1912, it turns out, was a very good year in which to set an award-winning musical. That was the year in which Henry Higgins and Eliza Doolittle let it rain in Spain in My Fair Lady and Harold Hill bamboozled the residents of River City, Iowa, in The Music Man. And it was in that year that the R.M.S. Titanic had its notoriously fatal encounter with an iceberg, the subject of Titanic: The Musical. The 1997 show, by Broadway veterans Peter Stone (book) and Maury Yeston (music and lyrics), won a Best Musical Tony, though it was quickly overshadowed by James Cameron’s epic film on the subject, released in the same year.
In its current production by the Good Shepherd Players (GSP), the music is the star. In an era of slimmed-down bands for musicals, a 27-piece orchestra counts as a rare luxury. Under the fine direction of Colin Taylor, the orchestra gives a full, rich, concert-quality performance of Yeston’s sumptuous score, providing lucid underscoring of many of the show’s scenes.
The quality of the singing by GSP’s exceptionally large cast matches that of the orchestra. Numbers like “The Launching,” “God Lift Me Up,” and “Godspeed Titanic” are gorgeous set pieces that would do credit to any first-rate choral organization. Throughout the show, cast members in various combinations provide one well-sung musical scene after another that illuminates characters and their reactions to their situation.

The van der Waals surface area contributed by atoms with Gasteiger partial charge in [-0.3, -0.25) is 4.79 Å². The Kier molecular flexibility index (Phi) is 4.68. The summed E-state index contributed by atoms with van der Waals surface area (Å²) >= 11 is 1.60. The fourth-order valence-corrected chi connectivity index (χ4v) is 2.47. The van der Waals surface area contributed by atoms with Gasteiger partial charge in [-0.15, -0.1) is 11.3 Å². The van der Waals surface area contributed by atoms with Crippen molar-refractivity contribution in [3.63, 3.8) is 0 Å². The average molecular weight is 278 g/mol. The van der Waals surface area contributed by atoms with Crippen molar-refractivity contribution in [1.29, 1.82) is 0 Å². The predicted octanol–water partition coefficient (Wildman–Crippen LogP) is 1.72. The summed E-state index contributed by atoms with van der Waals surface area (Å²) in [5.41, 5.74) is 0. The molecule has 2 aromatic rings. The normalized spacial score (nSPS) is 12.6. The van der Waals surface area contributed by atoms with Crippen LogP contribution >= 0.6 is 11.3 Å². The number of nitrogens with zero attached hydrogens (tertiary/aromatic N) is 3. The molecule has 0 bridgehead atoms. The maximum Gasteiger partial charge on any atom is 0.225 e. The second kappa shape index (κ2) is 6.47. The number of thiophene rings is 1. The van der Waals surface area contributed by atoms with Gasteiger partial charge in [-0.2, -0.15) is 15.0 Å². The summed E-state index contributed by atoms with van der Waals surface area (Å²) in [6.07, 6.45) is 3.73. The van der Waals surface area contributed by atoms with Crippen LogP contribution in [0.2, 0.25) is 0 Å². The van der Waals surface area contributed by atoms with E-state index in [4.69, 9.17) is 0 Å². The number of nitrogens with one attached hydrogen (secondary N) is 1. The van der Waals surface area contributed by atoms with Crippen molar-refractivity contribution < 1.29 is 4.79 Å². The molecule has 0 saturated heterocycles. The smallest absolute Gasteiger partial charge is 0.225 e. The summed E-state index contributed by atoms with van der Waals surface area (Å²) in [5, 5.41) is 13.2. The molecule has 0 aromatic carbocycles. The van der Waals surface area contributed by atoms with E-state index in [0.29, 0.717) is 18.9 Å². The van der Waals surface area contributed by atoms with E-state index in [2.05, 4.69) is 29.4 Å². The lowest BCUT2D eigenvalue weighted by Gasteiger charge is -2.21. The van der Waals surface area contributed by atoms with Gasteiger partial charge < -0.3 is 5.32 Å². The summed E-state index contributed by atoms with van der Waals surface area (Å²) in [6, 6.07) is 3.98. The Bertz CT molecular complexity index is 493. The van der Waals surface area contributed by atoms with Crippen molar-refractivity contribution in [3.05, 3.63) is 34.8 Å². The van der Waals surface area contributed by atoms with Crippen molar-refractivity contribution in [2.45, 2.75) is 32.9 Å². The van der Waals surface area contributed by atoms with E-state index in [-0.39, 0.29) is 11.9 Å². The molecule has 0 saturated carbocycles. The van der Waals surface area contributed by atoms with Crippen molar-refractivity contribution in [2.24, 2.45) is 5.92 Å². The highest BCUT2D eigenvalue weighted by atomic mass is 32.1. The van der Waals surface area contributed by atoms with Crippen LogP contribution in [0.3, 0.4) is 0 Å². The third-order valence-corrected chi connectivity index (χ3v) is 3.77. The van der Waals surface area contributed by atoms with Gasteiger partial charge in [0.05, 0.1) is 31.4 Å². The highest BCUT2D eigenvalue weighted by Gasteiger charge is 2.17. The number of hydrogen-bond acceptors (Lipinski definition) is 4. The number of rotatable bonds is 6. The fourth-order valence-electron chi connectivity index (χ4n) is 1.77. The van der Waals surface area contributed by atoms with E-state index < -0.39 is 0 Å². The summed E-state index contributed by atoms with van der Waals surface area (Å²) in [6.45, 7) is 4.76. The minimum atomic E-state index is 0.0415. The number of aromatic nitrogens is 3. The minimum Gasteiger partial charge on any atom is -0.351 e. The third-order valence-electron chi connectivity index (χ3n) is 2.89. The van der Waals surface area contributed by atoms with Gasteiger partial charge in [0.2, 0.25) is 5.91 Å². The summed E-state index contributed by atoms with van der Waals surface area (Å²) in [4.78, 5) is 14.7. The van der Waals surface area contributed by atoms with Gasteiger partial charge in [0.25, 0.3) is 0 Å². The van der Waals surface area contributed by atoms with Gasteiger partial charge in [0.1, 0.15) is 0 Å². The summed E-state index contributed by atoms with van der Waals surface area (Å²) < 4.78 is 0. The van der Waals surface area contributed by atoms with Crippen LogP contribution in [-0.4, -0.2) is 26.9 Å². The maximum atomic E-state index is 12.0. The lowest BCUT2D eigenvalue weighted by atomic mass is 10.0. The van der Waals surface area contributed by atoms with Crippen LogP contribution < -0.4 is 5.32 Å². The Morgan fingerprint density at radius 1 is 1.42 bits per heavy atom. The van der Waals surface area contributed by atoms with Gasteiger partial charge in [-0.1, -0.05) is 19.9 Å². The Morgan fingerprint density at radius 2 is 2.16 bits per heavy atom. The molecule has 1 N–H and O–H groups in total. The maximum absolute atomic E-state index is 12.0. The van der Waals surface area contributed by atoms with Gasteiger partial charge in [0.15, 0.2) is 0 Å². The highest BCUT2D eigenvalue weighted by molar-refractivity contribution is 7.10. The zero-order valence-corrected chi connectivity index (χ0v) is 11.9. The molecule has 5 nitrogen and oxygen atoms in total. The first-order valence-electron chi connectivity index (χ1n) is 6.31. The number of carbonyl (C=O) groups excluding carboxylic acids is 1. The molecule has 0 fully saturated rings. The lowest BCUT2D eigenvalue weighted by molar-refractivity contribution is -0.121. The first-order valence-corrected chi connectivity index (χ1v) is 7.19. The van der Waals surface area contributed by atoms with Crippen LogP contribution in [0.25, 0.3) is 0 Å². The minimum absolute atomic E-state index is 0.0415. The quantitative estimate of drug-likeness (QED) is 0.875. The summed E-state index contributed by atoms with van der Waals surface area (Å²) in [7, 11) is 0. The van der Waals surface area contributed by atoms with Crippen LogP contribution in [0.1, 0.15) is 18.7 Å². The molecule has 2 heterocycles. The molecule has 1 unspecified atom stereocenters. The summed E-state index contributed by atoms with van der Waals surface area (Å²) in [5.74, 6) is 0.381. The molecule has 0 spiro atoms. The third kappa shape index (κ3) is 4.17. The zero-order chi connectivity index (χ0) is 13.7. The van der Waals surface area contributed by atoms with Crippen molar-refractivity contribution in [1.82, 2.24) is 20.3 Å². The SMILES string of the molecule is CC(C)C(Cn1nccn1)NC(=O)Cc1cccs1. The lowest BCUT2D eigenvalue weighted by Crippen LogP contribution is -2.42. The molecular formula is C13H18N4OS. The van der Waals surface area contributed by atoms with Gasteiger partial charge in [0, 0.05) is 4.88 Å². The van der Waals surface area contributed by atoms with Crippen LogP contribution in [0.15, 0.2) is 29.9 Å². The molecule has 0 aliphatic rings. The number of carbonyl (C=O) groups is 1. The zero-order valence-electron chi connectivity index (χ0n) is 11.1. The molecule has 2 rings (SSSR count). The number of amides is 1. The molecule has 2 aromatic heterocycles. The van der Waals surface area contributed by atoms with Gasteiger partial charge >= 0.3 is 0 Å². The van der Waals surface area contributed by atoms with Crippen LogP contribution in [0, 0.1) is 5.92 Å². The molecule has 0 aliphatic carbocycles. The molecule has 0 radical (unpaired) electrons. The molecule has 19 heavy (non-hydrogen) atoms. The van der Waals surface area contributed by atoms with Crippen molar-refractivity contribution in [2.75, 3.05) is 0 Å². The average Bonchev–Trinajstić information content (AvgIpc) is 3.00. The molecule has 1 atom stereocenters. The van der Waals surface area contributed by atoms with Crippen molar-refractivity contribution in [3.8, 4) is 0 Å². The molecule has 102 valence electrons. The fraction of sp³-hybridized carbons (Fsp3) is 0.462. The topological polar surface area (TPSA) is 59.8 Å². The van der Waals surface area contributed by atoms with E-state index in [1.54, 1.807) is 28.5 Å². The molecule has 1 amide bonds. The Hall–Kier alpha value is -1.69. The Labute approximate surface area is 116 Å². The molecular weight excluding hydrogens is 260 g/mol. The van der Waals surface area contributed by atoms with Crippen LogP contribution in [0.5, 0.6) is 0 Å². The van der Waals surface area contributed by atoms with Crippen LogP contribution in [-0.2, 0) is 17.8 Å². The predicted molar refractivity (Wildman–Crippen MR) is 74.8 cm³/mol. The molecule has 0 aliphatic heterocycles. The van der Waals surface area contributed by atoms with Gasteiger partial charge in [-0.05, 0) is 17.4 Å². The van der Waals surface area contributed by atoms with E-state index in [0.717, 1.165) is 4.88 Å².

It is hard to think of any musical that is so completely an ensemble show as is this Titanic. There are no long character arcs that focus attention on a handful of leads. Rather, Stone and Yeston give us vignettes of a wide variety of officers, crew and staff, and passengers of the ship.
While no one disappoints, and many individuals and groups have notable moments, there are several performers who merit special mention. Chris Gray, as ship designer Thomas Andrews, in addition to bookending the saga of the great ship in his powerhouse tenor voice with “In Every Age” and “Mr. Andrews’ Vision,” is both a visionary and realist. He is the primary vehicle for the writers’ theme of the simultaneous excitement and hubris of a cutting-edge technical achievement.
Matching Gray as a standout tenor is Shakil Azizi as Barrett, an ultimately heroic stoker, whose “The Night Was Alive,” with radio operator Harold Bride (Richard Jacobson), was for me the standout small-scale scene of the evening. Displaying arrogance that, by pressuring the pliable Captain E.J. Smith (Kevin McCormack) to recklessly increase the ship’s speed, puts the ship on its course to disaster, J. Bruce Ismay (Chris Dockins), head of the White Star Line, is the villain of the piece.
The show properly makes much of the class distinctions among the passengers, affecting not only their onboard quality of life but their chances of surviving the sinking. The wealthy first-class passengers have a jolly time in such numbers as “What a Remarkable Age” and “Doing the Latest Rag,” which sometimes have a bit of a Gilbert and Sullivan flavor.